He then told a brief story that should have caused Ms. Wilcox’s ears to perk up a little more. It was about how he had grown up helping his dad, who was a veterinarian; and also about a time when he had a miserable experience with the removal of some teeth. He said that if this trial were a civil trial, and there was a dentist on one side in dispute with a rancher, “at the beginning, based on my background, I would have a leaning to want to find in favor of the rancher as opposed to the dentist.” He explained. “The law says we’re looking for a bias or a prejudice,” but his take on it was that they were really “trying to find out if someone has a leaning or a pre-judgment strictly to make sure that both sides start even.”
A thinking individual, like Ms. Wilcox, if she wanted to get on this jury (for whatever reason), who had just listened to the defense attorney say that he personally wouldn’t have been able to get on this jury if he had an association with a group like CASA, would realize that CASA or probably anything dealing with abused children were subjects she had better not mention.
Sanford, after asking some general questions about the law (like reasonable doubt and wrongful accusations) asked, “Is there anybody here that has never broken the law? I mean never had a speeding ticket, never had any problems with the law? Surely there is somebody.” Ronelle Wilcox raised her hand, and Sanford asked, “You’ve never had a speeding ticket?” Ross objected to Sanford asking personal histories of the panel but Judge Hawes overruled that, and Sanford was allowed to continue.
He asked her, “No. 2, if I understand you correctly, you’ve never been — you’ve never been convicted of a crime?” Wilcox said, “Yes.” Sanford asked her if it was safe to assume that she wouldn’t “commit a felony in the next five years,” to which she answered, “No. I may be charged with one, whether I commit it or not.”
She had already answered his next question for him. He was trying to point out that anyone could end up in Steve’s position simply by someone accusing them of a crime. Her response showed that she was intelligent, was paying attention, and knew exactly what to say.
Sanford continued his voir dire, shifting to questions about people that the members of the jury pool may have known or had associations with. He asked about people in the legal profession or people who worked for the courts. He asked about people in law enforcement, police, probation, parole, etc. Several people answered, and Sanford discussed with each of them whether they could be fair and impartial. Ms. Wilcox was silent through all of that.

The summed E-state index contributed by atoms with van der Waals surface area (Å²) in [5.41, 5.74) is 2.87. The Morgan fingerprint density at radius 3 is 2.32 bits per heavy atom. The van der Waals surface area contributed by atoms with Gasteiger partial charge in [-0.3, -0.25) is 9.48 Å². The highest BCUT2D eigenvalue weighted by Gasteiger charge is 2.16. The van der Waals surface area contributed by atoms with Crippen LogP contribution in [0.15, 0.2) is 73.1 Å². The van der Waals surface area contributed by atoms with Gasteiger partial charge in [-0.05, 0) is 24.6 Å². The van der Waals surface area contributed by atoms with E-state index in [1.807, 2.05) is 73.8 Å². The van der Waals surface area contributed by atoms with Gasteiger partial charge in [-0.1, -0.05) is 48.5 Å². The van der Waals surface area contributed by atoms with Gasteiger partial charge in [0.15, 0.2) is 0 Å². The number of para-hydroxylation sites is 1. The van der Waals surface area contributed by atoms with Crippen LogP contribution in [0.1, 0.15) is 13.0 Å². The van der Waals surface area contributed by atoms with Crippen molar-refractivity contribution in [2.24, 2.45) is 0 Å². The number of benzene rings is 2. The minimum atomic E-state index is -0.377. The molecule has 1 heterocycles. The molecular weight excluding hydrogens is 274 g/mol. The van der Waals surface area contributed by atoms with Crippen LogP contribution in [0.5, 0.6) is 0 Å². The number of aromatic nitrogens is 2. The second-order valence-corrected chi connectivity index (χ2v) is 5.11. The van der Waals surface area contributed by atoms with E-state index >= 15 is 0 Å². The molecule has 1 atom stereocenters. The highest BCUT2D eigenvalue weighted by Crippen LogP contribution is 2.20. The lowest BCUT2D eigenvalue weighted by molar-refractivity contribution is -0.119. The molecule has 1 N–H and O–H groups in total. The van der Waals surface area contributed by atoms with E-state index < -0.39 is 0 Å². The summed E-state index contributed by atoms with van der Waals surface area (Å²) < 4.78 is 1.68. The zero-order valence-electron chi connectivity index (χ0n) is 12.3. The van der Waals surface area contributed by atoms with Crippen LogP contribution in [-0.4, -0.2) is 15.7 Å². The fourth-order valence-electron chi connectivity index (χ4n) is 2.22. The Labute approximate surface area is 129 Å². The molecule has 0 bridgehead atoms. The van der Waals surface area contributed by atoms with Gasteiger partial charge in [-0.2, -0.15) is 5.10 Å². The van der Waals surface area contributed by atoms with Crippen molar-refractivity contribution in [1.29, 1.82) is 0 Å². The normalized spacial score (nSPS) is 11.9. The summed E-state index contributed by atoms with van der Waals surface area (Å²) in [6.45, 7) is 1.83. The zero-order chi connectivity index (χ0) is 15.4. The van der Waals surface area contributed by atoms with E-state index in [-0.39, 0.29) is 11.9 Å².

Then [here’s the important bit], he said: “Does anyone here work for or have a family member or close friend that works in any sort of position dealing with abused victims? By that, I mean, basically working in a shelter of some form, anything that would have special training dealing with abused, possibly work as a CASA rep or a psychologist, anything along those lines? Let’s start on the first row on the left side. Anybody?” [There was no response from the first row.] “Second row?”
Juror #14 was the first to raise her hand. She said that her daughter used to work for the Texas Youth Commission (TYC), a juvenile correction facility, and was now a social worker. Others spoke up as well. Juror #15, who had earlier said she was working for TYC, said her husband “works as a provider in a therapy home.” When asked what kind of provider, she said, “A respite provider.” Juror #20 said that his son has foster kids. Juror #30 said that the woman she cleans house for works at the TYC, and “they have foster children.” Juror #41, Penny Jo Beck, said, “My daughter, while she was getting her degree, worked for several facilities in the past.” [She named them, one was a children’s home]. Ms. Beck added, “She is now a counselor at Bloom Schools.” Juror #40 said “When I was younger, we used to have foster children in our home. My aunt is a social worker at a hospital. I know several foster children, went to school with a lot of them.” Aside from Ms. Beck, who became the alternate juror, none of the others got on the jury.
Ronelle Wilcox did not raise her hand or speak up in response to that question or to the earlier ones about Dixon and Goudy, and she did get on the jury. If she had answered the CASA question honestly, do you think she would have been selected?
The next post will go deeper into Wilcox’s connection to CASA, and why knowing about that connection would have been so important to Steve’s defense.